Save Your Heart for Someone Who Actually Tells You “Hello”

Online dating is a game that requires payment. Either method, whether it’s actual money, or your heart, is difficult to give up. It’s an especially tricky game when you have expectations. Strike that. Anything is tricky when expectations are involved. But expectations can run high when there is so much potential for so much to go right.

The truth is that you could play the online dating game for years, and only have a handful of meaningful connections. Sure, you might exchange pleasant small talk with several people, but maybe once or twice will you truly find something that promises rainbows and roses.

I think back to my first ever match, and I hardcore cringe at how hot I was for a guy just because he happened to “like” my profile. I thought, “Oh my God, I might have a boyfriend within the month!” Actually, that guy and I never even met. He didn’t even reply to my first message.

You see, I may be twenty-six, but I still have a young girl’s romantic aspirations. Heck, my favorite musical is Rogers’ and Hammerstein’s Cinderella because sparkly, romantic fairytale schmaltz is my jam! Despite my romantic inklings, though, I always hesitate to say on dating sites, “I’m just a whoever-I-am waiting for my prince.”

The very connotation of fairytale romance invites so much cynicism nowadays; even Disney, the modern inventor of “fairytale romance,” has cracked at it since 2007 with Enchanted. If a man says he’s waiting for his princess, it’s adorable and sensitive. But vice versa, a woman waiting for her prince is passive and naïve. A man can find his princess no problem, but a woman can’t find her prince because they’re not real and her standards are nigh on impossible.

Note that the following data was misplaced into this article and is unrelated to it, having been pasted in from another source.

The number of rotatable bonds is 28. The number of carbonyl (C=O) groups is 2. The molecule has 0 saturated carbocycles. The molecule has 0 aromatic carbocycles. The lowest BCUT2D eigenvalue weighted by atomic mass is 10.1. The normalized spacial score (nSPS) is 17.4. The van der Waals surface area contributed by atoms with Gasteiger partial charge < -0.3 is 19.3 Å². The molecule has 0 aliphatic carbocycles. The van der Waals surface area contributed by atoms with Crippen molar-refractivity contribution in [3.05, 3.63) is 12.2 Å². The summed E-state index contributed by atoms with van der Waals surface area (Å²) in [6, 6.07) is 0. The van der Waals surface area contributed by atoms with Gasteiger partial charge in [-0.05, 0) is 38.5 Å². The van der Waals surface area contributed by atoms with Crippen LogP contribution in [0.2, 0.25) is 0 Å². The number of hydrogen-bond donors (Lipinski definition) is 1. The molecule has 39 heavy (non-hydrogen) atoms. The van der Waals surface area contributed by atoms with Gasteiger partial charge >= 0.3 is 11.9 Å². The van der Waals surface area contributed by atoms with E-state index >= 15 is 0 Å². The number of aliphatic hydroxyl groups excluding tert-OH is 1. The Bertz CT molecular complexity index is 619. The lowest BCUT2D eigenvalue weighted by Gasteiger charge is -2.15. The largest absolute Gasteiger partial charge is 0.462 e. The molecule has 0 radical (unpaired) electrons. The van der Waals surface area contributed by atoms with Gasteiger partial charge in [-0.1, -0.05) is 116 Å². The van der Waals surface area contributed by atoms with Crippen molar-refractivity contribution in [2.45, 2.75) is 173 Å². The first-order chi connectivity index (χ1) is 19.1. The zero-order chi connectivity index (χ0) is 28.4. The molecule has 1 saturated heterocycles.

But it all comes back to expectations.

I got ready for my first date like it was the prom: I spent a week shopping for the right outfit, and agonized over my hair and makeup, determined to make the best impression I could. I’d been talking to this man for a week, and this date could determine whether we went any further, which I wanted. Not necessarily because I was head over heels — goodness, it had only been one week — but more because someone merely expressing interest made this high school wallflower so gosh-darned jittery.

Long story short, there was not a second date. But I was proud, at least, that I’d gotten my first-ever date in the bag.

Over time, I learned to let my expectations go when meeting men. Just because they “liked” my profile, it didn’t mean that it was true love. And especially just because we have a good first date doesn’t mean we should make a Christmas card together. I admit, I still get the slightest flutter with each “like.” But then Time and Experience will snap in my face and say, “No, no, no, young lady. You can only feel this way when he actually talks to you and actually charms you.”

That’s not to say that online dating should not be exciting. You’re allowed to be eager about meeting new people and watching where the journey leads. But you might have a problem when you mourn the loss of a man who never even said “Hello” to you.